/ Modified apr 10, 2017 7:55 a.m.

Christian Climate Scientist: 'Facts Not Enough' in Dialogue

Texas climate expert will speak at UA this week, saying human values important in discussions.

Earth space hero A view of Earth from space.
Courtesy of NASA

People innately have the values to understand how humans are impacting the globe and talk to others about solutions, a Texas climate scientist and evangelical Christian says. She’s bringing her message to the University of Arizona Wednesday.

Katharine Hayhoe, a professor at Texas Tech University, said climate change has become such a politically polarized issue that scientists’ first instinct is to respond with facts.

Katharine Hayhoe VIEW LARGER Climate scientist Katharine Hayhoe, Texas Tech University
Artie Limmer, Texas Tech University

“Arguing the facts about climate change with somebody who disagrees simply deepens the trench between us and entrenches their positions even further,” she said.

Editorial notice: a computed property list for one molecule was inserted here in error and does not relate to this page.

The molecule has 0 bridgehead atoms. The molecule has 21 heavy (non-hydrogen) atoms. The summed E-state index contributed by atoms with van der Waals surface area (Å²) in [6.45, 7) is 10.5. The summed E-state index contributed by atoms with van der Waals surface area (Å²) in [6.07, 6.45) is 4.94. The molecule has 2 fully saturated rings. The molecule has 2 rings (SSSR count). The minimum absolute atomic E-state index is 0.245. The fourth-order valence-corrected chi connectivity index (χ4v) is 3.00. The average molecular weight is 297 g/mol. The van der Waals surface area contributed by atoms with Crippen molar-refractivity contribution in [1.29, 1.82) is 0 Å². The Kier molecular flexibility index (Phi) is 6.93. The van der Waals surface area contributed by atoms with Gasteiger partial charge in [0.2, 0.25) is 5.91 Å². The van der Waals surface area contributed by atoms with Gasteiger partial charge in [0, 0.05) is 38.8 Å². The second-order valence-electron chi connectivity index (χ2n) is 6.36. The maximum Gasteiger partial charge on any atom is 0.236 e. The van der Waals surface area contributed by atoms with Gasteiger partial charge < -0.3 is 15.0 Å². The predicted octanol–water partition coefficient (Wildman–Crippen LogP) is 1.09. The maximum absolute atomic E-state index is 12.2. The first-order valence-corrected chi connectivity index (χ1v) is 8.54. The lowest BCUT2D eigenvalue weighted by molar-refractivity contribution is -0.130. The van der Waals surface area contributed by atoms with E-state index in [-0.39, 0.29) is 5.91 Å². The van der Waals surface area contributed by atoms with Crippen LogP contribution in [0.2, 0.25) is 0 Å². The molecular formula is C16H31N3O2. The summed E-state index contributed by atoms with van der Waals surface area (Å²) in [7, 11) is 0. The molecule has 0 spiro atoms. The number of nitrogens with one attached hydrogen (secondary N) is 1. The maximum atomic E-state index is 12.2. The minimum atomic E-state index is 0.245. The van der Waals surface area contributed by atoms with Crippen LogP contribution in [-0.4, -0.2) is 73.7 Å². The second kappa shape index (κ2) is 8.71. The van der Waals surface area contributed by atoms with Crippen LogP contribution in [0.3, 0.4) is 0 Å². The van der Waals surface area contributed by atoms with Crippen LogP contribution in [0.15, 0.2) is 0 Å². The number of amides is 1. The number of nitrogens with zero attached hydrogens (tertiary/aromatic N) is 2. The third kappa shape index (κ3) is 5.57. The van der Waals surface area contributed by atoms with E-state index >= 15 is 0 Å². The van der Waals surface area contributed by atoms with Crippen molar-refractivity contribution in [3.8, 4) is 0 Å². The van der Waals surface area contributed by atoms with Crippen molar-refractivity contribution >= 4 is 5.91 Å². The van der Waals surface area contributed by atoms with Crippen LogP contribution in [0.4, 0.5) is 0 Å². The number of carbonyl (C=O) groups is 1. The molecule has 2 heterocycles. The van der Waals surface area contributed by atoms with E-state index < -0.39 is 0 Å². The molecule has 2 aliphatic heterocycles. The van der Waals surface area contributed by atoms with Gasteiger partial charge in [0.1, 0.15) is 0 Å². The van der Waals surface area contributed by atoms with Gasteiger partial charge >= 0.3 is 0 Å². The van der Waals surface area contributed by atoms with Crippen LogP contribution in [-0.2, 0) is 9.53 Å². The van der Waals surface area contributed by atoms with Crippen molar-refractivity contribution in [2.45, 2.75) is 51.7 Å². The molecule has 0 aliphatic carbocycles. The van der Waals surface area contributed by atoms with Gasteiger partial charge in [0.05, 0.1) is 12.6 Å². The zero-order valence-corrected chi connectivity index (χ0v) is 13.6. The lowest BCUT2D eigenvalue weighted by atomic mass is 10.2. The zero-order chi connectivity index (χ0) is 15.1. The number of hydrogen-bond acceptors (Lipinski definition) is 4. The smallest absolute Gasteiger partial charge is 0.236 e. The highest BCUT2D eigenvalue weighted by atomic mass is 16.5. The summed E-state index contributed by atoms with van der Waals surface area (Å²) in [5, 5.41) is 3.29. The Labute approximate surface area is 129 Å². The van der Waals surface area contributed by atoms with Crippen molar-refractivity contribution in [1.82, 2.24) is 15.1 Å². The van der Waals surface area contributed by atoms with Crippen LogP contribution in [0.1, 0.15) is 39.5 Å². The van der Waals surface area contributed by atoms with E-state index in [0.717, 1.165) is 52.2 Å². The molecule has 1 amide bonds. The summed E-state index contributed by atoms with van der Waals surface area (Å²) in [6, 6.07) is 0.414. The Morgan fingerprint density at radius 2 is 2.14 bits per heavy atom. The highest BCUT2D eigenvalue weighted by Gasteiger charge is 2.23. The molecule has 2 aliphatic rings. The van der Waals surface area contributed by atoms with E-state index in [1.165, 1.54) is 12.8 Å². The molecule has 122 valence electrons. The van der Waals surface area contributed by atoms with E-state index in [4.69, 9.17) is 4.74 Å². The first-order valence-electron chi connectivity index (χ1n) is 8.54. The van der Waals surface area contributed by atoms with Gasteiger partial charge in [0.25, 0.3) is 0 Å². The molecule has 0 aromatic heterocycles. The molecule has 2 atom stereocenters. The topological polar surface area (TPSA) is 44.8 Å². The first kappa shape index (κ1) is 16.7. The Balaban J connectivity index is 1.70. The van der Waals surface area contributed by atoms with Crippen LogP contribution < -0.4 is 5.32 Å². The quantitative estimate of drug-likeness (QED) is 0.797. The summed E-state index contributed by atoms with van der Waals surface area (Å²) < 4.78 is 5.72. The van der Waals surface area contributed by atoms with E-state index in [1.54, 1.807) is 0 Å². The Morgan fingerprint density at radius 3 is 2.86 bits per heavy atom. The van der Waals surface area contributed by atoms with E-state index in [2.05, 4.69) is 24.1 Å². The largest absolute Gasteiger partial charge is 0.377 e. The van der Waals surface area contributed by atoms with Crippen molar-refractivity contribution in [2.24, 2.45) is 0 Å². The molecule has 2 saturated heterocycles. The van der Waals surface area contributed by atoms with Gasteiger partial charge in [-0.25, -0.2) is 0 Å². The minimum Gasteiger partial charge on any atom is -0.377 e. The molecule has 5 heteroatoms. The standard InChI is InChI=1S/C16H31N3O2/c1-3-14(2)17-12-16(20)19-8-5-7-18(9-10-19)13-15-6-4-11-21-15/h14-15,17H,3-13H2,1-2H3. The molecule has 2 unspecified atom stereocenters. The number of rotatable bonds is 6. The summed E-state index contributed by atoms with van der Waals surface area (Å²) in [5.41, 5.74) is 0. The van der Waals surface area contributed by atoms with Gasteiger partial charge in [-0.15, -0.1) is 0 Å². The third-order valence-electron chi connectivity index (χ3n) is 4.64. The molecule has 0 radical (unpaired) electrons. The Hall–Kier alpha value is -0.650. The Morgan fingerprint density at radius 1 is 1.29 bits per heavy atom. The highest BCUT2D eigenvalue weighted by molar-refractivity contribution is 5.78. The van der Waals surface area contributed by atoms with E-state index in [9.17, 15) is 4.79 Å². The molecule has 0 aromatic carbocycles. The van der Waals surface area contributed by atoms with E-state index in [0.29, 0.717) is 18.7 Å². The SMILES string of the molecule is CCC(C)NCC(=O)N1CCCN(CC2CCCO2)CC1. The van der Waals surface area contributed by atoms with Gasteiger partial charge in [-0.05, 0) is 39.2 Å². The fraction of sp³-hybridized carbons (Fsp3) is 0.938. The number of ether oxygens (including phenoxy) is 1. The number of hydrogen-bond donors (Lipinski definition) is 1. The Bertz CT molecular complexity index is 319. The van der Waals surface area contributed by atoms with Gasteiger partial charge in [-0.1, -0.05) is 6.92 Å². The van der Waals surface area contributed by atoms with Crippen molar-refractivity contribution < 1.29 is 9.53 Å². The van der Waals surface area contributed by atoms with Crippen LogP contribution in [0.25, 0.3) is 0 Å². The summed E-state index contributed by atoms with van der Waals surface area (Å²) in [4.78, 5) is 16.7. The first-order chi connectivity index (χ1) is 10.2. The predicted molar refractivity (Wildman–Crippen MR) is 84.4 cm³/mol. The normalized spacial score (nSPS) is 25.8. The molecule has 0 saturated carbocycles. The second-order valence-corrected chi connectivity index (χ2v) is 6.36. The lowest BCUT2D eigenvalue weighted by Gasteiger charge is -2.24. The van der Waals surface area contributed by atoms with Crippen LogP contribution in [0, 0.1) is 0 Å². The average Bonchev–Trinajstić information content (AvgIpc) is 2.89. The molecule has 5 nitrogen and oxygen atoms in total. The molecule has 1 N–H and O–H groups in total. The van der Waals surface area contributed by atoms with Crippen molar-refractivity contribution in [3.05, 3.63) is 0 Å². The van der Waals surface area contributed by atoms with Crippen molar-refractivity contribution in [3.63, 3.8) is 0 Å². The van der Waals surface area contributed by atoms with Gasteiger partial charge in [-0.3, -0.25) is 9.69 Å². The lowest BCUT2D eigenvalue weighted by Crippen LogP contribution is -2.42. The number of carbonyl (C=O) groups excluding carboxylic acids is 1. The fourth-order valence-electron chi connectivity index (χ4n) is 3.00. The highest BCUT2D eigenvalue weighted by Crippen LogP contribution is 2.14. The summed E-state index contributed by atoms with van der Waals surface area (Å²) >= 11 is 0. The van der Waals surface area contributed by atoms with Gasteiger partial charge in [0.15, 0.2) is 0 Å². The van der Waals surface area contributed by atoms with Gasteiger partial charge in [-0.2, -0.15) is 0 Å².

“The most effective way to talk about this issue and to start to build bridges between people who might come into conversations like this disagreeing with each other is to talk about the solutions," Hayhoe said, "because there’s amazing solutions happening right now that people can agree to all across the political and ideological spectrum.”

“Arguing the facts about climate change with somebody who disagrees simply deepens the trench between us and entrenches their positions even further"

Hayhoe said employing human values and connecting the dots to climate change applies not only to people of faith, but people who hunt and fish and observe birds, those who plan for the long term, and parents who are concerned about their children.

Hayhoe will speak Wednesday at 7 p.m. in the UA's Environmental and Natural Resources 2 Building.

Arizona Science Desk
This story is from the Arizona Science Desk, a collaborative of the state's public radio stations, including NPR 89.1. Read more from the Arizona Science Desk.
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